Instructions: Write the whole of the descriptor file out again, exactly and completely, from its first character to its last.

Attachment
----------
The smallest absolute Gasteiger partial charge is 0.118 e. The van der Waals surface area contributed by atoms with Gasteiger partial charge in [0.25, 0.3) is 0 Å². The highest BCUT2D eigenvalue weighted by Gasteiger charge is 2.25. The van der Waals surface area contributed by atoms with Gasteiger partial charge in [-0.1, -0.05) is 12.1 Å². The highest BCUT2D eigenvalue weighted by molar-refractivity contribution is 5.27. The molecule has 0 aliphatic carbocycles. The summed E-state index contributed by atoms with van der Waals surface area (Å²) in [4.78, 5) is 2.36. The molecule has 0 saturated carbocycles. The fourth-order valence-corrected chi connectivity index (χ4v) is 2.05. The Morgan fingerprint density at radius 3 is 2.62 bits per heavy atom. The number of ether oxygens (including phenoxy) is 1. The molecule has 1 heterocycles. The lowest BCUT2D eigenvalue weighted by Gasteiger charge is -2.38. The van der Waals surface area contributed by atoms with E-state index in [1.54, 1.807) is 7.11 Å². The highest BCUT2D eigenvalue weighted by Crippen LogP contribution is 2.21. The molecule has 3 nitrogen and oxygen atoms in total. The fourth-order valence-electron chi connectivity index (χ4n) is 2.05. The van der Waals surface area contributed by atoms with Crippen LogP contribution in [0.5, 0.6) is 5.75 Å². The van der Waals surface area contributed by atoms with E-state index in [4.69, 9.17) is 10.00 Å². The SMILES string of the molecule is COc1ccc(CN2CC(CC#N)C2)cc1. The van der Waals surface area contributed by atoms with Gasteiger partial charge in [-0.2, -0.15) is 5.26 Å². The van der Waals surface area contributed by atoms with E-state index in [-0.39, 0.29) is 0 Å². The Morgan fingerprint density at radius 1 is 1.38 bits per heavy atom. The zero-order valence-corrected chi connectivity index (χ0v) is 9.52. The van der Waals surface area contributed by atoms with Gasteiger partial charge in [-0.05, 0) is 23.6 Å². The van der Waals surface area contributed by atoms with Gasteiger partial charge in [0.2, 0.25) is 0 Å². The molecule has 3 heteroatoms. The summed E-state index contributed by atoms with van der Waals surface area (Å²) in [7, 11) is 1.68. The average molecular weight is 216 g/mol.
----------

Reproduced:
The smallest absolute Gasteiger partial charge is 0.118 e. The van der Waals surface area contributed by atoms with Gasteiger partial charge in [0.25, 0.3) is 0 Å². The highest BCUT2D eigenvalue weighted by Gasteiger charge is 2.25. The van der Waals surface area contributed by atoms with Gasteiger partial charge in [-0.1, -0.05) is 12.1 Å². The highest BCUT2D eigenvalue weighted by molar-refractivity contribution is 5.27. The molecule has 0 aliphatic carbocycles. The summed E-state index contributed by atoms with van der Waals surface area (Å²) in [4.78, 5) is 2.36. The molecule has 0 saturated carbocycles. The fourth-order valence-corrected chi connectivity index (χ4v) is 2.05. The Morgan fingerprint density at radius 3 is 2.62 bits per heavy atom. The number of ether oxygens (including phenoxy) is 1. The molecule has 1 heterocycles. The lowest BCUT2D eigenvalue weighted by Gasteiger charge is -2.38. The van der Waals surface area contributed by atoms with E-state index in [1.54, 1.807) is 7.11 Å². The highest BCUT2D eigenvalue weighted by Crippen LogP contribution is 2.21. The molecule has 3 nitrogen and oxygen atoms in total. The fourth-order valence-electron chi connectivity index (χ4n) is 2.05. The van der Waals surface area contributed by atoms with Crippen LogP contribution in [0.5, 0.6) is 5.75 Å². The van der Waals surface area contributed by atoms with E-state index in [4.69, 9.17) is 10.00 Å². The SMILES string of the molecule is COc1ccc(CN2CC(CC#N)C2)cc1. The van der Waals surface area contributed by atoms with Gasteiger partial charge in [-0.2, -0.15) is 5.26 Å². The van der Waals surface area contributed by atoms with E-state index in [-0.39, 0.29) is 0 Å². The Morgan fingerprint density at radius 1 is 1.38 bits per heavy atom. The zero-order valence-corrected chi connectivity index (χ0v) is 9.52. The van der Waals surface area contributed by atoms with Gasteiger partial charge in [-0.05, 0) is 23.6 Å². The van der Waals surface area contributed by atoms with Gasteiger partial charge in [0.2, 0.25) is 0 Å². The molecule has 3 heteroatoms. The summed E-state index contributed by atoms with van der Waals surface area (Å²) in [7, 11) is 1.68. The average molecular weight is 216 g/mol.